Red, green, orange, yellow…

What do these four colors have in common?

They are all varieties of bell pepper!

Bell peppers are a colorful and nutrient-rich vegetable that can be used in everything from fresh salads to casseroles.

But are bell peppers safe for dogs?

Yes!

The short answer is that it is safe for dogs to eat bell peppers.

But there is a right way and a wrong way to feed them!

We’ll cover that in detail but, for now, what are the health benefits of bell peppers for dogs? Keep reading to find out:

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What are the Health Benefits of Bell Peppers for Dogs?

First of all, you should know that bell peppers are also known as capsicum in some countries. This is because they belong to they are a cultivar of the Capsicum anuum species. They are also sometimes known as sweet peppers.

Bell peppers are primarily comprised of water but they also contain carbohydrates as well as small amounts of protein and fat. They also contain a variety of vitamins and minerals as well as antioxidants and other phytochemicals.

A raw bell pepper contains about 92% water with roughly 30 calories per 100 grams. A 100-gram serving of bell pepper contains 6 grams of carbohydrate, 1 gram of protein, and less than ½ gram of fat. They are also low in sodium.

When it comes to the nutrient content of bell peppers, they are rich in Vitamin A, Vitamin B6, Vitamin C, Vitamin E, and Vitamin K as well as potassium and folate. They also contain a little bit of magnesium, manganese, and pantothenic acid.

In addition to these nutrients, bell peppers also contain various antioxidants (particularly carotenoids) as well as other beneficial compounds like capsanthin, lutein, quercetin, and luteolin.

But how exactly do these nutrients benefit your dog?

Here’s what you need to know:

Vitamin A and lutein, as well as other carotenoids, help to support healthy vision while Vitamin C supports healthy immunity. Vitamin E helps to keep your dog’s skin and coat in good condition while Vitamin B6 is essential for a healthy nervous system.

Okay, so bell peppers contain healthy nutrients, but which variety is the most nutritious?

Generally speaking, red pepper for dogs is the most nutritious option. They have the highest concentration of Vitamin C and Vitamin A content and they are also higher in beta-carotene. The riper the pepper, the higher the nutrient content as well.  

What about hot peppers?

No!

Never give your dog hot peppers!

Okay, so hot peppers for dogs may not be a lethal combination, but it isn’t going to be pleasant for your pooch. Dogs aren’t used to eating spicy things and spicy foods can seriously upset their digestive system.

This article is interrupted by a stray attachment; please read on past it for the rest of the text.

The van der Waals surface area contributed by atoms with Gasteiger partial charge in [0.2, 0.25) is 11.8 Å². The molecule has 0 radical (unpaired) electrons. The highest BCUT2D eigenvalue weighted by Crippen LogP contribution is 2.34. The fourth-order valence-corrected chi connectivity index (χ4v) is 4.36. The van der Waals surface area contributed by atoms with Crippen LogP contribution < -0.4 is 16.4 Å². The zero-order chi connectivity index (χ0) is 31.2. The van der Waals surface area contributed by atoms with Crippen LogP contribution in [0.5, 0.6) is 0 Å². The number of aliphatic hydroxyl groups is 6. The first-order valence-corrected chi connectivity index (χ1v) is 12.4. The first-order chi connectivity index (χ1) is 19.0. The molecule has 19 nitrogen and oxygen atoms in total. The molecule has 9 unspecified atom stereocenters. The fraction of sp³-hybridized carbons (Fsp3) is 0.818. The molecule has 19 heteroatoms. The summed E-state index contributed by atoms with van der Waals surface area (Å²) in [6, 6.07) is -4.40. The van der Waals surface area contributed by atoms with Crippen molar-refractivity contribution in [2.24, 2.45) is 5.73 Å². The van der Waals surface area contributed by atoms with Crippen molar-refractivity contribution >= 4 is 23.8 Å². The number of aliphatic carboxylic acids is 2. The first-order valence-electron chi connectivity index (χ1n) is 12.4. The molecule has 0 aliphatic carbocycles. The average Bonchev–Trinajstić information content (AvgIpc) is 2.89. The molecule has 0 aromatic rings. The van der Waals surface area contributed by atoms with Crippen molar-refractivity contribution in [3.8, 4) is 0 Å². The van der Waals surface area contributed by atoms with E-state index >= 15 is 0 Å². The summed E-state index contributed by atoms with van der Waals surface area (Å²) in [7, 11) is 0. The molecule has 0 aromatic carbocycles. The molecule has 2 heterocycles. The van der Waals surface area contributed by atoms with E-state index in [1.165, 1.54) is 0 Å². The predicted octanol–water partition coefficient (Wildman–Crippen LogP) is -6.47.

If your dog accidentally eats a jalapeno or another hot pepper, you should prepare for some diarrhea. You may even want to add some pureed pumpkin to your dog’s food for the next couple of days to soothe any digestive upset. If your dog develops severe diarrhea or other digestive problems, don’t delay in taking him to the vet for a check-up.

So, bell peppers are healthy for dogs, but how do you go about feeding them?

Keep reading to find out:

How Do I Feed My Dog Bell Peppers?

When it comes to green peppers for dogs, or any other color bell pepper, you can feed them raw or you can cook them. But which option is best?

Raw peppers have a satisfying crunch which makes them a great addition to fresh salads and side dishes, but it may not be the best option for your dog. Dogs sometimes have trouble digesting high-fiber foods but cooking those foods makes them easier to handle. Feeding your dog too much raw bell pepper can cause diarrhea and, in some cases, vomiting.

So, what’s the best option?

When you start feeding your dog bell peppers, be sure to start off slow!

Give your dog just one or two small slices a day – larger dogs can eat up to half a small pepper. You can chop it up and mix it into your dog’s food, or you can cook it in coconut oil or puree it in your food processor. Just don’t overcook the pepper or you might lose some of the nutrients. Steaming the pepper is the best way to cook it while preserving the nutritional value.

Another quick tip – remove the seeds and stem from the peppers before you feed them to your dog. These parts of the pepper don’t contain as many nutrients and they are likely to be hard for your dog to digest properly.

Now, a quick word of warning:

Never feed your dog bell peppers that have been cooked together with onions or garlic – these are toxic veggies for dogs! Your dog should never eat anything belonging to the onion family which includes leeks, garlic, and chives.

And remember, supplemental foods should make up no more than 10% of your dog’s daily diet. Most of his nutrition should come from his kibble!

Do you have a favorite way of preparing bell peppers for your dog? Share it with us in the comment section below!

Kate Barrington

Kate Barrington holds a Bachelor’s degree in English and is the published author of several self-help books and nutrition guides. Also an avid dog lover and adoring owner of three cats, Kate’s love for animals has led her to a successful career as a freelance writer specializing in pet care and nutrition. Kate holds a certificate in fitness nutrition and enjoys writing about health and wellness trends — she also enjoys crafting original recipes. In addition to her work as a ghostwriter and author, Kate is also a blogger for a number of organic and natural food companies as well as a columnist for several pet magazines.

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